Going Global - Living and Working Abroad
Published: 14 Jun 2017
Have you ever considered taking a job abroad? If so, you’re not alone, we asked just that question to over 4,000 legal professionals and 51% of candidates said that they would be willing to relocate overseas. We share the most popular locations, what difference age makes and cover some of the key potential benefits and downfalls of moving abroad.
What are the most popular locations?
Among 51% of our respondents who said they would be willing to relocate overseas, the most popular location was Europe (39%), followed by the Middle East (22%), North America (12%) and Australia (11%)
This huge interest in working abroad is reflected by what job seekers are looking at on TotallyLegal, with 35% of our total browsers (98% of whom are browsing from the UK) actively looking at jobs abroad. Here though, the Middle East is currently in first place for popularity, followed by Asia and Europe.
Does age make a difference to appetite for moving?
Perhaps unsurprisingly, candidates in the 25-34 age bracket had the greatest appetite for moving overseas, with 53% saying they would consider a role abroad. Interestingly, when looking at individual job titles, 77% of General Counsel would also consider relocating overseas.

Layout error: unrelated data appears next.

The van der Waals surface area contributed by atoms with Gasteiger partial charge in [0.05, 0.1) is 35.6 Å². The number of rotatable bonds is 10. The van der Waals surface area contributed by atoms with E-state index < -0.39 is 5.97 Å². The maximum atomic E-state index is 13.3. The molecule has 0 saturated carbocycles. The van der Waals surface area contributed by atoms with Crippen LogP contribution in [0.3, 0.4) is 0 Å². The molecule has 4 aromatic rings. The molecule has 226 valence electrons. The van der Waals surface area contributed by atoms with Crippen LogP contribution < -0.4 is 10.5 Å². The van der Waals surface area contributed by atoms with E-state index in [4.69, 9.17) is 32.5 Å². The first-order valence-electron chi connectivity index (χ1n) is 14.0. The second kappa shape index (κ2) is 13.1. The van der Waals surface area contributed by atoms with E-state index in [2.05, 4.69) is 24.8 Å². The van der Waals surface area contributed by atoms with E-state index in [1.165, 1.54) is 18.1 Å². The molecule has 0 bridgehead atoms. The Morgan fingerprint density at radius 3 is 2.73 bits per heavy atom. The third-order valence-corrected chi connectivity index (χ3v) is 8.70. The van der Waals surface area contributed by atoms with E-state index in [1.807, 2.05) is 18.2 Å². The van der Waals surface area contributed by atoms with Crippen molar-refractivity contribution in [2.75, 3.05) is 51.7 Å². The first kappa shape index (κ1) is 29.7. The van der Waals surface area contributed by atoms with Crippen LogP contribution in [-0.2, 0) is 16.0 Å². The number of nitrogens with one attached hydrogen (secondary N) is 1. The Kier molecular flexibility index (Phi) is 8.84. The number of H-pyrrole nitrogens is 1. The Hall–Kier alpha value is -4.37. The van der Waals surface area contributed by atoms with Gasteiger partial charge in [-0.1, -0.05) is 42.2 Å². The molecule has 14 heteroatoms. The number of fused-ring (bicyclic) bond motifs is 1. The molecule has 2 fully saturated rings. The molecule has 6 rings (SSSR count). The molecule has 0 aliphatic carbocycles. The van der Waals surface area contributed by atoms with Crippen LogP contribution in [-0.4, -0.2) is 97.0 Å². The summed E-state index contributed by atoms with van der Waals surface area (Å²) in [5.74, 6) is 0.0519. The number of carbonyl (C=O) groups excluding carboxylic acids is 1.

The benefits and downfalls of moving abroad
One of the biggest potential benefits to living abroad is the opportunity to truly immerse yourself in a different culture; no matter how globally oriented you are, staying in one country will inevitably means you are more settled with a certain view of the world. Moving abroad can test your world view, making it an experience with the potential to be challenging yet hugely rewarding.
Getting set up and settled in will also take focus and energy, even more so if you have a family going with you. From learning a language, to getting around, to necessary work permits, to understanding the local customs, it’s important to identify everything you need to consider and there are many reputable companies which can help in this process.
In many jurisdictions, you can continue to practice English Law abroad with English Law practices found across Europe and the rest of the world. This includes the Middle-East where the majority of work is English-law governed.
Understanding the Financial and Tax implications can also be a headache and unless this is your specialist area, this is where third party advice and guidance can be invaluable. They will help you understand any continuing UK obligations as well as helping you take advantage of any tax relief your new location may bring.